Spring is only a few months away and it is time to think about purchasing seeds. Wondering about the different pricing of the seeds? The cost of seeds is related to the length of time and labour it took to develop produce the seed.
Open pollination means the plants were pollinated by insects, wind and rain. The seeds will produce plants with genetic diversity be it size, color or shape. In some plants the differences will be noticeable, in others it won’t. Large commercial seed growers grow acres of the same varieties being careful to keep plants separated that could cross pollinate.
Smaller operations, where there is less space between similar planting are likely to see more diversity.
Unless an effort has been made to pollinate plants, all gardens plants are open pollinated. When saving the seeds from open pollinated plants, expect the seeds to produce plants similar to their parents but there could be a few surprises.
Hybridized plants, are where two different cultivars of the same plants are chosen and purposely pollinated. The parent plants are chosen from a large number of plants each parent will have dominate traits that will complement the other producing a new improved cultivar. The aim is to have consistent fast growing plants that are disease resistance, and produces a large number of flowers or fruit/seed. It is also important that the produce in a commercial operation mature at the similar rate, are tasty and survive the transport to market.
Plants that have been hand pollinated are denoted as in F1( Filial 1) in catalogues. Filial came from the Latin Word filius meaning son and filia meaning daughter. In English Filial means first children.
When a F1 plant is hybridized by itself or another F1 plant the seeds of this plant is considered an F2, second generation. The quality of the plant produced from an F2 seed depends on the pollination. If it was pollinated in a commercial field, chances are that the plant will contain many of the same attributes of its parents and grandparents. The plants will have more diversity than plants from an F1 seeds.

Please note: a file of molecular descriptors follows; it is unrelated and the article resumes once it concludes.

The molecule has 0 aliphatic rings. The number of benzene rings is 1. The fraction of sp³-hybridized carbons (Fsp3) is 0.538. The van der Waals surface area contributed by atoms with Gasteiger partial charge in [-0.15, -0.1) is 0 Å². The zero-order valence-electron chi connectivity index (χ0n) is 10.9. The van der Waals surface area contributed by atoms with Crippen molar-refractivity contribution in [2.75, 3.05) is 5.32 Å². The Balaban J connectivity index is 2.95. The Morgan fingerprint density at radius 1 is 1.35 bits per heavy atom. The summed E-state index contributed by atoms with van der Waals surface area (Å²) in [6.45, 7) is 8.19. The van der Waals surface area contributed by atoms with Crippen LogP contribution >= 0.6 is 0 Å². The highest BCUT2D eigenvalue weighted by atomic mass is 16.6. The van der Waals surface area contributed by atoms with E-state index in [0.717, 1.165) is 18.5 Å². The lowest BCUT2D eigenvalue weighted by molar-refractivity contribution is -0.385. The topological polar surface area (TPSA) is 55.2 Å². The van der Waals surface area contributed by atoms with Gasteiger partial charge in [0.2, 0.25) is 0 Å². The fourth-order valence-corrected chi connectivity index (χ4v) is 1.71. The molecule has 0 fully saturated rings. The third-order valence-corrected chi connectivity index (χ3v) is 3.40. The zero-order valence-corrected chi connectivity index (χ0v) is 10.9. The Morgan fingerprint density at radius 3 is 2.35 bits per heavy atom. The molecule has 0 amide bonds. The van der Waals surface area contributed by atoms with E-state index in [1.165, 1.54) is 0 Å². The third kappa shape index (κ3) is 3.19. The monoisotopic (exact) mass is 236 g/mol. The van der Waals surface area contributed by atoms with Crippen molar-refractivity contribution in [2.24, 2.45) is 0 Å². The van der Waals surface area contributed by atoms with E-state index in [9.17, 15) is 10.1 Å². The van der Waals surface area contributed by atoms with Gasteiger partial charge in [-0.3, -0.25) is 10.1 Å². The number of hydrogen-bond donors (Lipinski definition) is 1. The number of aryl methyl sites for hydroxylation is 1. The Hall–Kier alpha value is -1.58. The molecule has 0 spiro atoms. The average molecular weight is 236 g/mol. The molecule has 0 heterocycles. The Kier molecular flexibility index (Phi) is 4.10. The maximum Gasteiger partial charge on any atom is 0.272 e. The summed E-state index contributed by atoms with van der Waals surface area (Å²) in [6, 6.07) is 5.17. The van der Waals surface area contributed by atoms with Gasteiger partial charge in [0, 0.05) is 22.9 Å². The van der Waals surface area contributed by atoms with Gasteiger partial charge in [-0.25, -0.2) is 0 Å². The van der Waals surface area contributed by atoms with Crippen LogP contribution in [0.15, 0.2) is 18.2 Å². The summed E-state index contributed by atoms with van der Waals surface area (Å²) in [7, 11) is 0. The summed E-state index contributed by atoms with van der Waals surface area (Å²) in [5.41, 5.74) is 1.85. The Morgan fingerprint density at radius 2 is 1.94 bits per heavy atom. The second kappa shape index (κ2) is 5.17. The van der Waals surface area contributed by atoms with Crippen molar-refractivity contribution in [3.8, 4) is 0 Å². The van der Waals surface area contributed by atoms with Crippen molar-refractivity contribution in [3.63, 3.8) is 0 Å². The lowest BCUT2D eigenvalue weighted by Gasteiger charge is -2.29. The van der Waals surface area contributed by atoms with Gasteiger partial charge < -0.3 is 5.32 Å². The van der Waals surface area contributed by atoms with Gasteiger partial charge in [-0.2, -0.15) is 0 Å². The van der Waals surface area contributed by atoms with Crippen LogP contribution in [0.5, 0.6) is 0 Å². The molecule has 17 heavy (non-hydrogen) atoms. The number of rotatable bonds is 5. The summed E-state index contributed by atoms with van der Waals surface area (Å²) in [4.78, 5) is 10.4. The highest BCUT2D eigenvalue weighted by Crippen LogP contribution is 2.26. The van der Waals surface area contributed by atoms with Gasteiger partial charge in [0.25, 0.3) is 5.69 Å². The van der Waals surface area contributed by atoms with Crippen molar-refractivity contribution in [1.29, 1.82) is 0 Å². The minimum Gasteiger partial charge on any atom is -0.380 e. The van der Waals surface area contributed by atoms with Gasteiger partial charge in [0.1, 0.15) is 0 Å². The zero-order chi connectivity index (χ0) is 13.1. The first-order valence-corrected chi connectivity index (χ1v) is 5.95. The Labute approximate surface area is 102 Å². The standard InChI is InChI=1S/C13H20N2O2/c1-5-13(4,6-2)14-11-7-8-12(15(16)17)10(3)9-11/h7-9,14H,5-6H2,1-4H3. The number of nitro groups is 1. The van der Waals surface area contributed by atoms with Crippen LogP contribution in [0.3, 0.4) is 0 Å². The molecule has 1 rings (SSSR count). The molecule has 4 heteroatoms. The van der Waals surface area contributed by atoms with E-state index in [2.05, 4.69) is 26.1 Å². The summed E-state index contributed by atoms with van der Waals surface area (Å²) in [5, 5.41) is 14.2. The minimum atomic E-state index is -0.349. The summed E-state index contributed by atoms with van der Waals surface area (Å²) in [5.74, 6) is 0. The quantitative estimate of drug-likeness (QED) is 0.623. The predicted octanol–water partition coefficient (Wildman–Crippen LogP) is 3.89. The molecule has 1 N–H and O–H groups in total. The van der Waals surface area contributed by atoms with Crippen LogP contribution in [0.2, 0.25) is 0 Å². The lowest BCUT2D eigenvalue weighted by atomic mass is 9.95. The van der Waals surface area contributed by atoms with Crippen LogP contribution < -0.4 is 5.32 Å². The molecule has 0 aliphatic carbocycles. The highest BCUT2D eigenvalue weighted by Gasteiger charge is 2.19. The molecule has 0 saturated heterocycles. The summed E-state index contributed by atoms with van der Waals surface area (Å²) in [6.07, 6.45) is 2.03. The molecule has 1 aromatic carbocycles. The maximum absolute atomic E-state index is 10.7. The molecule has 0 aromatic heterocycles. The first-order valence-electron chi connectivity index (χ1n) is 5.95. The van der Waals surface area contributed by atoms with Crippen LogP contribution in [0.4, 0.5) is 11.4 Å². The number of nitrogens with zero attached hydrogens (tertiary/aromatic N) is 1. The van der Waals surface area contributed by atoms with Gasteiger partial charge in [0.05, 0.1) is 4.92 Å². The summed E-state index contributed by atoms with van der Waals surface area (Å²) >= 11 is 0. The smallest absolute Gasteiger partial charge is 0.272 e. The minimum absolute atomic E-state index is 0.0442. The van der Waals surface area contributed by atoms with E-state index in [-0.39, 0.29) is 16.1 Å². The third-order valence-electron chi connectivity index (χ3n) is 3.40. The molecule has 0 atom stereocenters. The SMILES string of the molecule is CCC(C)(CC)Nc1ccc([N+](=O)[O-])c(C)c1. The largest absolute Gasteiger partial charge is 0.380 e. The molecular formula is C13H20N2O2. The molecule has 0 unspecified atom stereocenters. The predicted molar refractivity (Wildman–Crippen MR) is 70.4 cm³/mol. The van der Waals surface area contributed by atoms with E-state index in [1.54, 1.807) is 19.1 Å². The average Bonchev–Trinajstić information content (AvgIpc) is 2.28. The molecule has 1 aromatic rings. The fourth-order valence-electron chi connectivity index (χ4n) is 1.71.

It is suggested that homeowners do not save seeds from F1 plants as the plants may have been pollinated by plants that are not F1 and the seeds may produce plants that are recessive and not do not have desirable characteristics.
Organic seeds are seeds that come from plants that have been grown following the rules and regulations set out by Canadian Food Inspection Agency.
The seeds must have been harvested from certified organic plants, grown on certified organic land using only approved products. They must be harvested, packaged by equipment that are only used on organic crops. The seeds must be stored separately from non-organic seeds.
Untreated seed is seed that has not been treated with any fungicides but is not considered to be organic.
The terms heirloom and heritage seeds have been used interchangeably in North America. They refer to plant varieties that have never been intentionally hybridized. These plants have always been openly pollinated which makes for a diverse plants.
Heritage seed varieties that are now available are ones that survived by gardeners growing plants and saving seed from their best plants for a number of generations or seeds that people did not consider viable to hybridize.
Pelleted seed has a coating making the seed larger and easier to plant.
GMO, genetically modifies organisms are not available as garden seeds. Purchasing GMO seeds requires a large purchase and a thick contract. Do not expect GMO seeds in the stores anytime soon.
There are many different varieties of seeds on the market. Purchase the type of seed that fit your budget and values.
Linda Tomlinson is a horticulturalist that lives near Rocky Mountain House. She can be reached at firstname.lastname@example.org